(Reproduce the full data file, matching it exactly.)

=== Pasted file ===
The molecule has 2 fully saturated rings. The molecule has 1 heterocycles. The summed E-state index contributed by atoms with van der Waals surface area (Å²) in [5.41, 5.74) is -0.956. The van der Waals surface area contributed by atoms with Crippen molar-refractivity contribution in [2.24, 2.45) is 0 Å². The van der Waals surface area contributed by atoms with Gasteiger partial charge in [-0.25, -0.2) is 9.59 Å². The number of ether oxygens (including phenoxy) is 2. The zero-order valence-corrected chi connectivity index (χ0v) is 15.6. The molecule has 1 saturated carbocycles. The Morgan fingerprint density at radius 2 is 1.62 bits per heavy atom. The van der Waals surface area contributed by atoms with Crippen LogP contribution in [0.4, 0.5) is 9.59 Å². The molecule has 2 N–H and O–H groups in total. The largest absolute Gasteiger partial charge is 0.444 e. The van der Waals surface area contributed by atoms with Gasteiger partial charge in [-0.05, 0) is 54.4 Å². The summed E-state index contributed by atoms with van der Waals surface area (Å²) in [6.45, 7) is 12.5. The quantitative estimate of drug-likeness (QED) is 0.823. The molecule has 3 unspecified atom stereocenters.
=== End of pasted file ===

The molecule has 2 fully saturated rings. The molecule has 1 heterocycles. The summed E-state index contributed by atoms with van der Waals surface area (Å²) in [5.41, 5.74) is -0.956. The van der Waals surface area contributed by atoms with Crippen molar-refractivity contribution in [2.24, 2.45) is 0 Å². The van der Waals surface area contributed by atoms with Gasteiger partial charge in [-0.25, -0.2) is 9.59 Å². The number of ether oxygens (including phenoxy) is 2. The zero-order valence-corrected chi connectivity index (χ0v) is 15.6. The molecule has 1 saturated carbocycles. The Morgan fingerprint density at radius 2 is 1.62 bits per heavy atom. The van der Waals surface area contributed by atoms with Crippen LogP contribution in [0.4, 0.5) is 9.59 Å². The molecule has 2 N–H and O–H groups in total. The largest absolute Gasteiger partial charge is 0.444 e. The van der Waals surface area contributed by atoms with Gasteiger partial charge in [-0.05, 0) is 54.4 Å². The summed E-state index contributed by atoms with van der Waals surface area (Å²) in [6.45, 7) is 12.5. The quantitative estimate of drug-likeness (QED) is 0.823. The molecule has 3 unspecified atom stereocenters.